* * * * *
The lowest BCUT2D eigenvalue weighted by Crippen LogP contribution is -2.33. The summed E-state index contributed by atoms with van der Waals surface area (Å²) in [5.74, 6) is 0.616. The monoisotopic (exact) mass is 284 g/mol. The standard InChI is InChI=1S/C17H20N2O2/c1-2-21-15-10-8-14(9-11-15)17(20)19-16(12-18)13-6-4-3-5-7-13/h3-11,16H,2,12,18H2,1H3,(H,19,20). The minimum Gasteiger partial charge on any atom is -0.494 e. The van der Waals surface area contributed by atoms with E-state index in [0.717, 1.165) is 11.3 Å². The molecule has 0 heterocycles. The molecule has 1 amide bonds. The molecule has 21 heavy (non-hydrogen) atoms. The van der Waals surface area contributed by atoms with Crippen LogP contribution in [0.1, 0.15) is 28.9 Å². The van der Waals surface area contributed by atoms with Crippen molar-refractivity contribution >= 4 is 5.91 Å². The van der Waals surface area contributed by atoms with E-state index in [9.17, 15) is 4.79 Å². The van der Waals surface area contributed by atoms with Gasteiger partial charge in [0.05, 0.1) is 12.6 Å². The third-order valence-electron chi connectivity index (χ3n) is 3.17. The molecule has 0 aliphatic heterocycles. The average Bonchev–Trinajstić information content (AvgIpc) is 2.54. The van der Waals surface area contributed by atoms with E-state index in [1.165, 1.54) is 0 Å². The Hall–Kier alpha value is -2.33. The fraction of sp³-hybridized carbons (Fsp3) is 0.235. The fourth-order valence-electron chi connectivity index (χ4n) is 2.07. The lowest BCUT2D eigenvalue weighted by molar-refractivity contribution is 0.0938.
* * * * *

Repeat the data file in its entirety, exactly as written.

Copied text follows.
The lowest BCUT2D eigenvalue weighted by Crippen LogP contribution is -2.33. The summed E-state index contributed by atoms with van der Waals surface area (Å²) in [5.74, 6) is 0.616. The monoisotopic (exact) mass is 284 g/mol. The standard InChI is InChI=1S/C17H20N2O2/c1-2-21-15-10-8-14(9-11-15)17(20)19-16(12-18)13-6-4-3-5-7-13/h3-11,16H,2,12,18H2,1H3,(H,19,20). The minimum Gasteiger partial charge on any atom is -0.494 e. The van der Waals surface area contributed by atoms with E-state index in [0.717, 1.165) is 11.3 Å². The molecule has 0 heterocycles. The molecule has 1 amide bonds. The molecule has 21 heavy (non-hydrogen) atoms. The van der Waals surface area contributed by atoms with Crippen LogP contribution in [0.1, 0.15) is 28.9 Å². The van der Waals surface area contributed by atoms with Crippen molar-refractivity contribution >= 4 is 5.91 Å². The van der Waals surface area contributed by atoms with E-state index in [9.17, 15) is 4.79 Å². The van der Waals surface area contributed by atoms with Gasteiger partial charge in [0.05, 0.1) is 12.6 Å². The third-order valence-electron chi connectivity index (χ3n) is 3.17. The molecule has 0 aliphatic heterocycles. The average Bonchev–Trinajstić information content (AvgIpc) is 2.54. The van der Waals surface area contributed by atoms with E-state index in [1.165, 1.54) is 0 Å². The Hall–Kier alpha value is -2.33. The fraction of sp³-hybridized carbons (Fsp3) is 0.235. The fourth-order valence-electron chi connectivity index (χ4n) is 2.07. The lowest BCUT2D eigenvalue weighted by molar-refractivity contribution is 0.0938.